15 August, 2001
We have had numerous successes along with our problems. This morning we completed our 15th dredge. We continue to move quickly from one point to the next. Sometimes doing a dredge takes several hours, and sometimes they take much more time. Dredge #15 is a good example of a long dredge.
This morning we were about to haul in the dredge that was several miles down scraping along the ocean floor when it became caught. It was hung up on a structure and we couldn't dislodge it. The wire attached to the dredge was under tremendous pressure, and ice floes drifted into the water, which presented a huge danger. There was a long period where the dredge's future was in question (imagine fishing and getting caught up on the bottom-- sometimes you can work yourself free, sometimes you lose your lot). Fortunately today we worked ourselves free, but it was a tense hour.
So what can we do to relieve tension around here? Well there are several approaches. I prefer to go to the gym. But running on the treadmill can be hazardous to your health if you're not careful-- hitting ice can throw you off! I like to turn on the TV monitor that shows the view from the bow (front) of the ship. This way I can prepare for the big hits.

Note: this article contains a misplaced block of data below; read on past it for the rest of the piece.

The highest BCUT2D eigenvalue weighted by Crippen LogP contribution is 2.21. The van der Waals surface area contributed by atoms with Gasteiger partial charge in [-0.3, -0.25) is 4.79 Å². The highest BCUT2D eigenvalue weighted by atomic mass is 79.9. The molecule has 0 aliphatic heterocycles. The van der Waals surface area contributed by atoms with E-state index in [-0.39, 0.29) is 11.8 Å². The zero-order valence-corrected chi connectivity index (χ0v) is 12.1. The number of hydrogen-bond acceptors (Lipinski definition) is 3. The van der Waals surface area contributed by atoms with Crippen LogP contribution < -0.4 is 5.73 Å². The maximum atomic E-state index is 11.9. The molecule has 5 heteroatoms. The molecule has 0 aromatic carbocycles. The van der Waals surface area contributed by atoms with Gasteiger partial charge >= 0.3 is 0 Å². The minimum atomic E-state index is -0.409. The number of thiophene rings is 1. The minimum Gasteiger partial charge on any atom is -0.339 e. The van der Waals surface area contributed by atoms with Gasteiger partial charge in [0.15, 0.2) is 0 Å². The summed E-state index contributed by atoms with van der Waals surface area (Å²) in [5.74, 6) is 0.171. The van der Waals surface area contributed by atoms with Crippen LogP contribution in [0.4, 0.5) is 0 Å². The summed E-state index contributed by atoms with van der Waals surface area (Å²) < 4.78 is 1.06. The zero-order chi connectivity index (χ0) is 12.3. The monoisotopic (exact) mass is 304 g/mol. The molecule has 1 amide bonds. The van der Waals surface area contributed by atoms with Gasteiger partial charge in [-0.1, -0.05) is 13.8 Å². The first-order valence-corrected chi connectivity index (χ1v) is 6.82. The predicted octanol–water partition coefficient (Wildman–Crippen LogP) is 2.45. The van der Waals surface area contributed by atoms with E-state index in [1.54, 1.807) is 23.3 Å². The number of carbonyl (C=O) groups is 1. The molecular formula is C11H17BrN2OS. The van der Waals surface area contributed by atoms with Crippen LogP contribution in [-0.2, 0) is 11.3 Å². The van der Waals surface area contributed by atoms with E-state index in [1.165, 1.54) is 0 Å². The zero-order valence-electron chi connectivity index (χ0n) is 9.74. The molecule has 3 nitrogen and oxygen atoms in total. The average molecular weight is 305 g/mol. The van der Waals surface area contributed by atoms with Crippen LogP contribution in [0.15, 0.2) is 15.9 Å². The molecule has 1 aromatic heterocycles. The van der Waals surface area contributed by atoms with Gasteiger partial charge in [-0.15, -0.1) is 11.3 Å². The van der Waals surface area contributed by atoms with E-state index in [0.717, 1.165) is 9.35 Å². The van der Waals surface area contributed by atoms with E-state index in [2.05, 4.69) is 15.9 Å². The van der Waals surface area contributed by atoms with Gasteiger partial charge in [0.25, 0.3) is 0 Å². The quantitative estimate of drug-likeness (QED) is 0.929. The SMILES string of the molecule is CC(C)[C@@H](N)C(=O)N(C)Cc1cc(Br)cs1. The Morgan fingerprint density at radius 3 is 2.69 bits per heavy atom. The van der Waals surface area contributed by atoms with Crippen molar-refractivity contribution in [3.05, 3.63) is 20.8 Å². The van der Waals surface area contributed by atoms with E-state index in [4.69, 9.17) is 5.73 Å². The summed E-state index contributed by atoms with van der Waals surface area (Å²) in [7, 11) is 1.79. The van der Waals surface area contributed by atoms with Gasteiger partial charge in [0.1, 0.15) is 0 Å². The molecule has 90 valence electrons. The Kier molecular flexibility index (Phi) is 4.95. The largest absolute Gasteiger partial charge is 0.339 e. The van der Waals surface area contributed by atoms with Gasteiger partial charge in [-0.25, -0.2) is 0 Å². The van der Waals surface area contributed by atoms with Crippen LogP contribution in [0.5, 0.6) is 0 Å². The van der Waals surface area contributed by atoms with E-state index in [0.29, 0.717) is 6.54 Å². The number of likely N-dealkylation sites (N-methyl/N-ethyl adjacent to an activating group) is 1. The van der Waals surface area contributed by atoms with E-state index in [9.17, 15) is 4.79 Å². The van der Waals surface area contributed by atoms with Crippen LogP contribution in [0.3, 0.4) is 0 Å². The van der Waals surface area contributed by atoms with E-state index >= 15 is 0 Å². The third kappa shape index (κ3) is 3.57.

Other people prefer to relieve tension by playing jokes. Some of the scientists have a battle with the kitchen crew. Recently the crew will made animals out of food and the scientists kidnapped them and held them for a ransom of 40 brownies.
Then there is Wilson. Wilson is a snowman that has been riding around on the deck for the last few days. Seeing a snowman in August is a strange sight.
Although we are trying to have fun along with way, the science is why we're here. It is very important and exciting to know that the rocks we are collecting have never been seen before! I am enjoying my role as a student, teacher, and scientist while I am here.
Latitude: 83 30 N
Longitude: 4 03 W
Air temp: 30 F
Water temp : 30 F
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